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Sports Industry: A Research Guide

Football

Carol M. Highsmith. Action a Denver Broncos National Football League game against the visiting San Francisco 49ers at the Sports Authority Field at Mile High stadium, Denver, Colorado. 2015. Carol M. Highsmith Archive. Library of Congress Prints and Photographs Division.

While several professional football leagues have come and gone, the focus of this section will cover the National Football League (NFL), the premier league for professional football (American-styled football) worldwide. The National Football League was established in 1922 with eight teams when the American Professional Football Association changed its name to the National Football League soon after. During the late 1960's, it merged with another professional football league, the American Football League (AFL) expanding the number of teams to 13. While the NFL has been a not-for-profit since the 1940’s, in 1966, the league itself (not the individual teams) became a 501(c)(6) non-profit organization when it merged with the American Football League, but in 2015 the League announced it was planning to drop its tax-exempt status.

Presently, the NFL is made up of 32 teams with a newly realigned conference structure implemented in 2002. The League is governed by a Commissioner and the Executive Committee, which includes one representative—an owner or top officer—from each team. Few professional sports have experienced the growth, stability, and success as the National Football League. Its longevity and expansion is a testament to that success. Its effort to branch out into international markets has been less successful. It created the World League of American Football in 1991 (it changed its name to NFL Europe in 1995) but attendance fluctuated, and it ceased in 2007. The NFL also began playing games in London in 2007. It began with at least one game a season, and later added more. In October of 2018 it was announced that in 2019, there would be a total of four games played in the UK - two at Wembley and two at Tottenham Hotspur’s new stadium. Also, in the 2017 and 2018 seasons, one game was played in Mexico City.

Revenue

The NFL utilizes a number of different types of revenue sharing methods. Retained revenues and shared revenues are the two main types of revenue sources for NFL franchises. Retained revenues, consisting of revenue generated and kept by individual teams, include 60% of stadium (gate) receipts for home games, naming rights, sponsorship, luxury suite revenue, concessions and local broadcast rights. A few points on revenue:

  • Building new stadiums and selling stadium naming rights have ;contributed enormously to the revenues of NFL franchises. This trend has continued to grow within the league - since 1990 16 new stadiums have been built.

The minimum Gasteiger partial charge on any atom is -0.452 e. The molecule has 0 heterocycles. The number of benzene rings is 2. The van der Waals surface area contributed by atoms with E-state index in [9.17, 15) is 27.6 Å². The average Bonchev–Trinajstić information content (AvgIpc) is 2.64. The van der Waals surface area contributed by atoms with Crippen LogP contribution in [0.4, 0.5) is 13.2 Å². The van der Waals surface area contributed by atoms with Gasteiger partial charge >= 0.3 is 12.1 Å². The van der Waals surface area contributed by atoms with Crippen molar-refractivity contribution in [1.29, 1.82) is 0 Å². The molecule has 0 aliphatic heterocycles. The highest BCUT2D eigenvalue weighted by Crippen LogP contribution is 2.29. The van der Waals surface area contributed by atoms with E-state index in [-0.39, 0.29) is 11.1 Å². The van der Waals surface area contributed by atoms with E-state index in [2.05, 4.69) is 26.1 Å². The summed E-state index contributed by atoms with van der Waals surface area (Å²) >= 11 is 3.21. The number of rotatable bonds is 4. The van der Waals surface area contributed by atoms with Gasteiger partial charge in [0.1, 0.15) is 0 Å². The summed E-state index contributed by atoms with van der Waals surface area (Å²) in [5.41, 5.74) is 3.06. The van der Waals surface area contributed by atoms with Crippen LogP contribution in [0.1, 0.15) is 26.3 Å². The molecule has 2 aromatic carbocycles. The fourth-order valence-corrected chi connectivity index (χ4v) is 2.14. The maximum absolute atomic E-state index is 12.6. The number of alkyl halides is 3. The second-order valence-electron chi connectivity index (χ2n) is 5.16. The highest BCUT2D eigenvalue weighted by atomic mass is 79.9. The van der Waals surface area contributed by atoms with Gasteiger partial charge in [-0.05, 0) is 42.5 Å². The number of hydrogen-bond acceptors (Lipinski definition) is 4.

• The primary source for shared revenue in the NFL is through national broadcast rights fees, away game ticket sales, and licensing. In December 2011 the NFL announced a new media deal running though the 2022 season.
  • The NFL's marketing enterprise has also generated substantial revenue for the league via NFL Ventures. Organizationally, NFL Ventures includes several subsidiary elements: NFL Enterprises primarily concerned with the advertising, publicizing, promoting, broadcasts of NFL games; NFL Properties which oversees the licensing and sponsorship; NFL Productions which produces NFL-related programming; and NFL International which promotes the NFL internationally.

Salary Caps

Despite the NFL's longevity, the league finds itself challenged by the current player free agency and team salary cap system. The salary cap is the result of league revenue sharing between teams and players, which is based on an agreement of defined gross revenues (DGR). The league then defines the share of DGR that will go to each franchise's player roster. The salary cap actually serves as a ceiling placed on spending which is equally applied to all teams. In comparison to the other professional sports implementing the salary cap system, the NFL has proven to be effective at managing player salaries and the expanding cost involved in operating the league.

Books & Periodicals

These are just a few of the more business-themed resources related to football. Note that there may also be relevant information in the General Resources section of this guide.

The following materials link to fuller bibliographic information in the Library of Congress Online Catalog. Links to digital content are provided when available.

Internet Resources

We have included some resources that are not business specific in an effort to provide sources that can help researchers understand the sport itself and its structure.

Articles

Official Sites

News

Search the Library's Catalog

If you are looking to search the catalog for more general titles see the Search the Library's Catalog page. Additional works on the business of football and histories of individual franchises in the Library of Congress may be identified by searching the Online Catalog under appropriate Library of Congress subject headings. Choose the topics you wish to search from the following list of subject headings to link directly to the Catalog and automatically execute a search that will allow you to browse related subject headings. Please be aware that during periods of heavy use you may encounter delays in accessing the catalog. For assistance in locating the many other subject headings which relate to football as a business, please consult a reference librarian.